His 12 lead electrocardiogram (ECG) showed atrial flutter with 1:1 conduction, at 200 beats per minute, with a morphology consistent with typical cavotricuspid isthmus (CTI) flutter (Fig. 1). Systolic blood pressure was 90 mmHg. Intravenous metoprolol was initially trialled, but caused hypotension, so he proceeded to receive direct current cardioversion, which successfully reverted him to sinus rhythm. His sinus rhythm ECG is shown in Fig. 2. His echocardiogram was normal. He was discharged on apixaban 5 mg tablet twice daily and diltiazem 180 mg controlled release daily, with plans for elective CTI ablation. The diltiazem dose was chosen with consideration of bradycardia (heart rate 45 bpm) and hypotension (BP 100/60) at the time of discharge.
He represented to the cardiac clinic 5 days later with recurrent palpitations and chest tightness after climbing a flight of stairs. Repeat ECG again confirmed atrial flutter with 1:1 conduction, and systolic BP was 80 mmHg. Direct current cardioversion was successful and he underwent successful radiofrequency CTI catheter ablation. He was discharged on flecainide and has had no further recurrence of atrial flutter or fibrillation.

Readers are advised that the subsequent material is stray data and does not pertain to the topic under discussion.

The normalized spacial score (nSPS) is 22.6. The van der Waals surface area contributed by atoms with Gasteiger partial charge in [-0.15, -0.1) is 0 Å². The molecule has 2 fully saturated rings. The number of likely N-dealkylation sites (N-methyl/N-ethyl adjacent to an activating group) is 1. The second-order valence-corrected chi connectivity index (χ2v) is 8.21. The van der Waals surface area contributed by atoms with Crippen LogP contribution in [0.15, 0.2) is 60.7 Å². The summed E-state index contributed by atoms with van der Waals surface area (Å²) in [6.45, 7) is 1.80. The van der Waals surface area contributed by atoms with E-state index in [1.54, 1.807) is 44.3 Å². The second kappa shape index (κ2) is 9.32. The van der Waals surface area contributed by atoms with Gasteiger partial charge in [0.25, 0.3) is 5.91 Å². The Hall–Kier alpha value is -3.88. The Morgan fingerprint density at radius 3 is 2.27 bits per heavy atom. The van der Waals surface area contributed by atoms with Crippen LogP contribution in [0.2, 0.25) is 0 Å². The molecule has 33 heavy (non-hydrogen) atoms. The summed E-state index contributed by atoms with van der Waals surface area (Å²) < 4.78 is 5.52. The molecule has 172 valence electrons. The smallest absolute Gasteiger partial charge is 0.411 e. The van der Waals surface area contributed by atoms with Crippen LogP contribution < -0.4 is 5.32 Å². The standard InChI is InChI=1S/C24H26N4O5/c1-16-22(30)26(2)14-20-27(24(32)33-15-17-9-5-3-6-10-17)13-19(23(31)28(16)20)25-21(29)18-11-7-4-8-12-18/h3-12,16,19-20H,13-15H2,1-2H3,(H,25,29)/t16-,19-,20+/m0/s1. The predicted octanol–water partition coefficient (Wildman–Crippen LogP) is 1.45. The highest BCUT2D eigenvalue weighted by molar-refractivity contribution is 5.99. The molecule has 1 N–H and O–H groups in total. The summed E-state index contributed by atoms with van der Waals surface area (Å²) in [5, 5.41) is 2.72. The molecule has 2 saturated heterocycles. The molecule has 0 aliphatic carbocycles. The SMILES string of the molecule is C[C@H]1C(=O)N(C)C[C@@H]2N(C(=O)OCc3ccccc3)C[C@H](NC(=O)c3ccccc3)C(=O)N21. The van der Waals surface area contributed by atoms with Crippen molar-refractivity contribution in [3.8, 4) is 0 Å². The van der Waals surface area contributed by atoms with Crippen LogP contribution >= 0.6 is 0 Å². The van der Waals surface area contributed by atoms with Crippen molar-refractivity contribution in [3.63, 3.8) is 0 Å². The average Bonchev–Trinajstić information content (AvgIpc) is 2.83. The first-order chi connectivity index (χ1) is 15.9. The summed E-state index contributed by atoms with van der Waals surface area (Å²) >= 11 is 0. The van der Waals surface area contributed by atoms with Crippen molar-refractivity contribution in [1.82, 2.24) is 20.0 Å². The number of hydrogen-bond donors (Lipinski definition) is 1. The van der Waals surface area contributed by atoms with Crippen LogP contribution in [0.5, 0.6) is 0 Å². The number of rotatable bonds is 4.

Ongoing therapy with apixaban, flecainide and diltiazem was well tolerated, and the patient, a reliable medical professional, reported full adherence to therapy.
The patient reported he had coped with episodes of atrial fibrillation for many years, but he felt much more unwell with the episode of atrial flutter, requiring cardioversion in the first instance. He was glad to be placed on a medication which he was assured would prevent further episodes of 1:1 atrial flutter, which would allow him to continue with his activities of daily living. He was somewhat dismayed that having been on diltiazem for 5 days, he went back into 1:1 flutter whilst climbing a flight of stairs at the hospital, necessitating a further cardioversion and subsequent atrial flutter ablation procedure.